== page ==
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ICANN got hacked by crypto bots

Kevin Murphy, April 16, 2019, Domain Tech

ICANN had to take down its community wiki for several hours last week after it got hacked by crypto-currency miners.

The bad guys got in via one of two “critical” vulnerabilities in Confluence, the wiki software that ICANN licences from Atlassian Systems, which ICANN had not yet patched.

ICANN’s techies noticed the wiki, which is used by many of its policy-making bodies to coordinate their work, was running slowly April 11.

They quickly discovered that Atlassian had issued a vulnerability warning on March 20, but ICANN was not on its mailing list (doh!) so hadn’t been directly notified.

They also determined that a malicious “Crypto-Miner” — software that uses spare CPU cycles to attempt to create new cryptocurrency coins — had been installed and was responsible for the poor performance.

ICANN said it took the wiki down, restored it to a recent backup, patched Confluence, and brought the system back online. It seems to have taken a matter of hours from discovery to resolution.

The organization said it has now subscribed to Atlassian’s mailing list, so it will be notified of future vulnerabilities directly.

Donuts invests in Bitcoin startup

Donuts has made an investment in Netki, a company focused on digital wallets used in Bitcoin and other e-money systems.

Netki’s service is designed to make it easier to locate the wallets Bitcoin users use when they send and receive money, which are usually gibberish strings of around 34 characters.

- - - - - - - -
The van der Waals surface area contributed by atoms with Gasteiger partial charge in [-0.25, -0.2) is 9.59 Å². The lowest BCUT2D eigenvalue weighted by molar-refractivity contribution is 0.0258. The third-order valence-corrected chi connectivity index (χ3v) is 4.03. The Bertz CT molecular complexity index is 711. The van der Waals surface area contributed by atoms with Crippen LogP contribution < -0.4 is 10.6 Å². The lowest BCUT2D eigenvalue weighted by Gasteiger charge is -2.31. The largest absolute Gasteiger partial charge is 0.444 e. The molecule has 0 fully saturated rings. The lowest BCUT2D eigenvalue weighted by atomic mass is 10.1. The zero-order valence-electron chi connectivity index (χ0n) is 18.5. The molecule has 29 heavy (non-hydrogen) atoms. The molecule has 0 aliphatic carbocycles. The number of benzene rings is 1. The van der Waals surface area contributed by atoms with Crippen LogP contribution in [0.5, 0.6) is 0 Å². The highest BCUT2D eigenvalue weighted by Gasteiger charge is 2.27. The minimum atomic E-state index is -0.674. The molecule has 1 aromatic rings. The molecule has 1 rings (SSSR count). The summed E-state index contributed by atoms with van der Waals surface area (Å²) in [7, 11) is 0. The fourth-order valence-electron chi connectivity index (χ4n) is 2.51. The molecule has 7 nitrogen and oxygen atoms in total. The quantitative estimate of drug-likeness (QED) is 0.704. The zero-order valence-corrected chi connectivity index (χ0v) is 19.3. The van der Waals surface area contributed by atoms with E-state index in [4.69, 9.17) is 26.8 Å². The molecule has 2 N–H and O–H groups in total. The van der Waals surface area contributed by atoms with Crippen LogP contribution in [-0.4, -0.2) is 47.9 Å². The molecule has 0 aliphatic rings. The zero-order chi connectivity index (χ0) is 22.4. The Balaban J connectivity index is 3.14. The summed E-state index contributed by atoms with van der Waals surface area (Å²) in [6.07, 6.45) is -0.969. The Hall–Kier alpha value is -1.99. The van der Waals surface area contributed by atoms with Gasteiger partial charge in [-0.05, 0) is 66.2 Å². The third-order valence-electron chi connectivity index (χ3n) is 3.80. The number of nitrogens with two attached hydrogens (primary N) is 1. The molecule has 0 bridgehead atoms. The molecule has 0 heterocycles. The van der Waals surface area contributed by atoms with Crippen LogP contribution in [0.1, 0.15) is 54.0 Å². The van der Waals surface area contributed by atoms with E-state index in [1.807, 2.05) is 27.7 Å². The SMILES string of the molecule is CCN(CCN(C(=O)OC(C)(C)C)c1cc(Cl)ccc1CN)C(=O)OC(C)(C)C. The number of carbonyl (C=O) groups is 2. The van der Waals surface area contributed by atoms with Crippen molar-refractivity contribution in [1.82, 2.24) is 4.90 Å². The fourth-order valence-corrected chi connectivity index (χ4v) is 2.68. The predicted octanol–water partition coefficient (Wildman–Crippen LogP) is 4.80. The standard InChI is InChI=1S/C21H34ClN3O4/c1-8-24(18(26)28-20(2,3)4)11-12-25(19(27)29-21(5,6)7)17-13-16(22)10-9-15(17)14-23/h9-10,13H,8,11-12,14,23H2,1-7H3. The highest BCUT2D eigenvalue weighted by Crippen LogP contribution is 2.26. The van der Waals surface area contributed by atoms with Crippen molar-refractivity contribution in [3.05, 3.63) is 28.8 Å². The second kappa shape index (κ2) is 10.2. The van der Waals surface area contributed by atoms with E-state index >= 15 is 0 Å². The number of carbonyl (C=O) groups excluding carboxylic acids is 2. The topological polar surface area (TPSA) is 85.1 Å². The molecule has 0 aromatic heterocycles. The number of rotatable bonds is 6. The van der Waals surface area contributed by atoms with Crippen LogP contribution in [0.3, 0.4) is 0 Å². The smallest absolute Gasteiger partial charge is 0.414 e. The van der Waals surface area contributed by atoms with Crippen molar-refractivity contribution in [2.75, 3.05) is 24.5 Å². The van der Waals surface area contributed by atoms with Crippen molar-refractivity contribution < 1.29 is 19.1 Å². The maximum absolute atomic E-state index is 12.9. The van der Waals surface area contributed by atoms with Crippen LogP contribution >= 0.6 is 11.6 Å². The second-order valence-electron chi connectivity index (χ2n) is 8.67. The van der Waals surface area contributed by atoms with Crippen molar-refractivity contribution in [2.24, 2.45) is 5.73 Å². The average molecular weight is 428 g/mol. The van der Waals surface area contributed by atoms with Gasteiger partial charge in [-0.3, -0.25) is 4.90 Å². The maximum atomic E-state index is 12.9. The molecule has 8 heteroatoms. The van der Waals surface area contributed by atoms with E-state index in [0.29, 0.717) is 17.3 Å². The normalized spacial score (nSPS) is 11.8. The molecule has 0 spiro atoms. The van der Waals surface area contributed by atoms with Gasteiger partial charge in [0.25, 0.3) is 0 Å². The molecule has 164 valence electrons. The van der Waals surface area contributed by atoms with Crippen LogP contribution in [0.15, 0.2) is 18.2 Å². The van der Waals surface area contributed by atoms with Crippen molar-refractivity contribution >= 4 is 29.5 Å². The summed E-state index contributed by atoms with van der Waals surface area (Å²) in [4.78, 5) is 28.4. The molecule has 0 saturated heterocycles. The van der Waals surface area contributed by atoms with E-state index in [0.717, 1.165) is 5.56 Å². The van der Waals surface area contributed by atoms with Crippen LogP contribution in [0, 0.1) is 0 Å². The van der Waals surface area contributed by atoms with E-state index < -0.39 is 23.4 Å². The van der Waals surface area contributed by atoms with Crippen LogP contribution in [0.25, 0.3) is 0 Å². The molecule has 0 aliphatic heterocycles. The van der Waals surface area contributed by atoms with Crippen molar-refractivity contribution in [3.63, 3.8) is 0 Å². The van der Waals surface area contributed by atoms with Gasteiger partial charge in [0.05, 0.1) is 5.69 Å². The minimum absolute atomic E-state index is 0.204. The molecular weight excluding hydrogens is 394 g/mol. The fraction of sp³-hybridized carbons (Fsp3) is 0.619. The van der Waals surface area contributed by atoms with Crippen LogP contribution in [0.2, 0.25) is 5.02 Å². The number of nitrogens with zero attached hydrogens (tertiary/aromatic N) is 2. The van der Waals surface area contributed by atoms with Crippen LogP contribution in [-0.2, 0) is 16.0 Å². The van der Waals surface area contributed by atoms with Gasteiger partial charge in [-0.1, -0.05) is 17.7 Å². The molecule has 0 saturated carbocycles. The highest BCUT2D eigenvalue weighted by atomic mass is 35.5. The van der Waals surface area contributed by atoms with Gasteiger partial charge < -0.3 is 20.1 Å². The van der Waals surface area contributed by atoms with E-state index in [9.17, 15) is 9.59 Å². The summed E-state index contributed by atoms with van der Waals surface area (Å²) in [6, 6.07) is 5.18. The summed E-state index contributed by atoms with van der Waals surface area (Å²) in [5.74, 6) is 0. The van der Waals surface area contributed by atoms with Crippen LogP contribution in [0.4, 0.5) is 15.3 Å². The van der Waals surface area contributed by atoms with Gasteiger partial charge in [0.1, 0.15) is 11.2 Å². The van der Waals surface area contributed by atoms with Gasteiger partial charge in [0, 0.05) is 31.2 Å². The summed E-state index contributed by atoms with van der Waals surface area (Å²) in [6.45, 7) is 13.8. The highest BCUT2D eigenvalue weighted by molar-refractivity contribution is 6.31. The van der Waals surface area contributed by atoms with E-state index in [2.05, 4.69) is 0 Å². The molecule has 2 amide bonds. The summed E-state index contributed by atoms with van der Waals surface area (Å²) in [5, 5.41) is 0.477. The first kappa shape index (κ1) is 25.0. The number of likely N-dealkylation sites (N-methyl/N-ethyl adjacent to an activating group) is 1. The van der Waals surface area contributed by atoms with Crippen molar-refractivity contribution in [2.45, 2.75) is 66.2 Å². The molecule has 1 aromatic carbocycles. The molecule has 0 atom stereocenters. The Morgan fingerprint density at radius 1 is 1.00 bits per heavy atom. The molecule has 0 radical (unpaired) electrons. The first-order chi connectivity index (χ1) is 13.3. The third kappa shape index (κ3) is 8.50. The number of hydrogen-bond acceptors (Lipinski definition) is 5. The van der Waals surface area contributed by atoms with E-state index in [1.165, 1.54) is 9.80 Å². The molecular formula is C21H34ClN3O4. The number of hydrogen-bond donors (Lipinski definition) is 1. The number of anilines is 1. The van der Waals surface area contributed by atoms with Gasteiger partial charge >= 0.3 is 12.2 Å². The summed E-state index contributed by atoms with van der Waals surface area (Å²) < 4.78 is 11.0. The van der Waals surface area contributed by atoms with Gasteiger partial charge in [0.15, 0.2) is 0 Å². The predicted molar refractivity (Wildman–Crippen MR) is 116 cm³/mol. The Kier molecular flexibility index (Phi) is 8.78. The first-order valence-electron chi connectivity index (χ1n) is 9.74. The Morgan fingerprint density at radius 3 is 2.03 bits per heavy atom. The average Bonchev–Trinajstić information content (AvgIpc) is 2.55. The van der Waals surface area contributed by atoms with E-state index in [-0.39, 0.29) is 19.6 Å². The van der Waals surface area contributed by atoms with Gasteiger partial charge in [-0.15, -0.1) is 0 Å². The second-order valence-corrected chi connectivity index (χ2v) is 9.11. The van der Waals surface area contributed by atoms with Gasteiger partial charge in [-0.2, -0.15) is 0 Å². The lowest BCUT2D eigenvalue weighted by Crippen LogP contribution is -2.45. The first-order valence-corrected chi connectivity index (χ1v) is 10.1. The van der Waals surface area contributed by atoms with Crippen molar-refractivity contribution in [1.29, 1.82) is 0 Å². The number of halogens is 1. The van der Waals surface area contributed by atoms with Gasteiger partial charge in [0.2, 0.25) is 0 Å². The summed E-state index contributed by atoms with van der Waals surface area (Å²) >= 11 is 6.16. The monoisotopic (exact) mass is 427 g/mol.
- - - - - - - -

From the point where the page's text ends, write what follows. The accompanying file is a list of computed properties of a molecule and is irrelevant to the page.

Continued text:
The company service, when integrated into wallet providers’ offerings, converts these impossible-to-remember strings into easy-to-understand domain names.

An example given by Netki on its web site is the wallet name 1CpLXM15vjULK3ZPGUTDMUcGATGR9xGitv, which can instead be rendered as wallet.BruceWayne.rocks.

The company seems to make its money from end users by selling domain names with a higher mark-up than you’d usually expect. A .com via Netki is $20.99, for example.

It offers scores of TLDs, both generic legacy, new, and ccTLD, many of which are in the Donuts stable.

The size of the investment was not disclosed.

It’s the second investment to be announced from Donuts Labs. In May, it invested in “geofencing” startup GeoFrenzy.

Domain seizures can’t stop online drug pushers

Kevin Murphy, June 6, 2011, Domain Policy

Two US senators have reportedly asked the Drug Enforcement Agency to seize the domain name of Silk Road, a web site that lets drug users buy heroin and other narcotics online.

There’s just one problem: the site doesn’t have a domain name.

Silk Road is reportedly a bit like eBay, but for illegal drugs. You can buy ecstasy, marijuana, heroin and so forth, from actual dealers, using the peer-to-peer virtual currency Bitcoins.

This weekend, Sen. Charles Schumer and Sen. Joe Manchin wrote to the DEA to demand that the site’s domain name be seized, an increasingly popular tactic in law enforcement.

But Silk Road’s address is apparently ianxz6zefk72ulzz.onion, which is only accessible through the mostly anonymous TOR onion-routing P2P network.

As far as I can make out, there is no registry for .onion addresses – they’re cryptographic hashes of private keys known only to the registrant, which ensures almost-uniqueness without the need for a central repository.

In other words, seizing the domain is going to be impossible.